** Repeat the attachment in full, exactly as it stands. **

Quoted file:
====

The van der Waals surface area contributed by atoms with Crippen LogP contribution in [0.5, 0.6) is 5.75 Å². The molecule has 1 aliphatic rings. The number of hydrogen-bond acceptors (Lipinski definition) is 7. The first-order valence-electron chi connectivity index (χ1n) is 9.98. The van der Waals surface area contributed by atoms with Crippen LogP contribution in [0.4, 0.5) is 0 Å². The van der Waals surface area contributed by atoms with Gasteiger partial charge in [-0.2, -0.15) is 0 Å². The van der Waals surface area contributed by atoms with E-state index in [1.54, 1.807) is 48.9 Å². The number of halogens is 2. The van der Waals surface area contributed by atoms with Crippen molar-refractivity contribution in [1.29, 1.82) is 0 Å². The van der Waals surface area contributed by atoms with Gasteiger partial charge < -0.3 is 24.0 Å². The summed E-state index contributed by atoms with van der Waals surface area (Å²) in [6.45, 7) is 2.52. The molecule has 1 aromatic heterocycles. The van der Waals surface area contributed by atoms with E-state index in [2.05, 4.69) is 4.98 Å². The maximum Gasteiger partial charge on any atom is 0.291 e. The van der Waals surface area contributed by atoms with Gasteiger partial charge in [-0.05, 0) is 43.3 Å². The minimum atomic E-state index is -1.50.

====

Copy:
The van der Waals surface area contributed by atoms with Crippen LogP contribution in [0.5, 0.6) is 5.75 Å². The molecule has 1 aliphatic rings. The number of hydrogen-bond acceptors (Lipinski definition) is 7. The first-order valence-electron chi connectivity index (χ1n) is 9.98. The van der Waals surface area contributed by atoms with Crippen LogP contribution in [0.4, 0.5) is 0 Å². The van der Waals surface area contributed by atoms with Gasteiger partial charge in [-0.2, -0.15) is 0 Å². The van der Waals surface area contributed by atoms with E-state index in [1.54, 1.807) is 48.9 Å². The number of halogens is 2. The van der Waals surface area contributed by atoms with Crippen molar-refractivity contribution in [1.29, 1.82) is 0 Å². The van der Waals surface area contributed by atoms with Gasteiger partial charge < -0.3 is 24.0 Å². The summed E-state index contributed by atoms with van der Waals surface area (Å²) in [6.45, 7) is 2.52. The molecule has 1 aromatic heterocycles. The van der Waals surface area contributed by atoms with E-state index in [2.05, 4.69) is 4.98 Å². The maximum Gasteiger partial charge on any atom is 0.291 e. The van der Waals surface area contributed by atoms with Gasteiger partial charge in [-0.05, 0) is 43.3 Å². The minimum atomic E-state index is -1.50.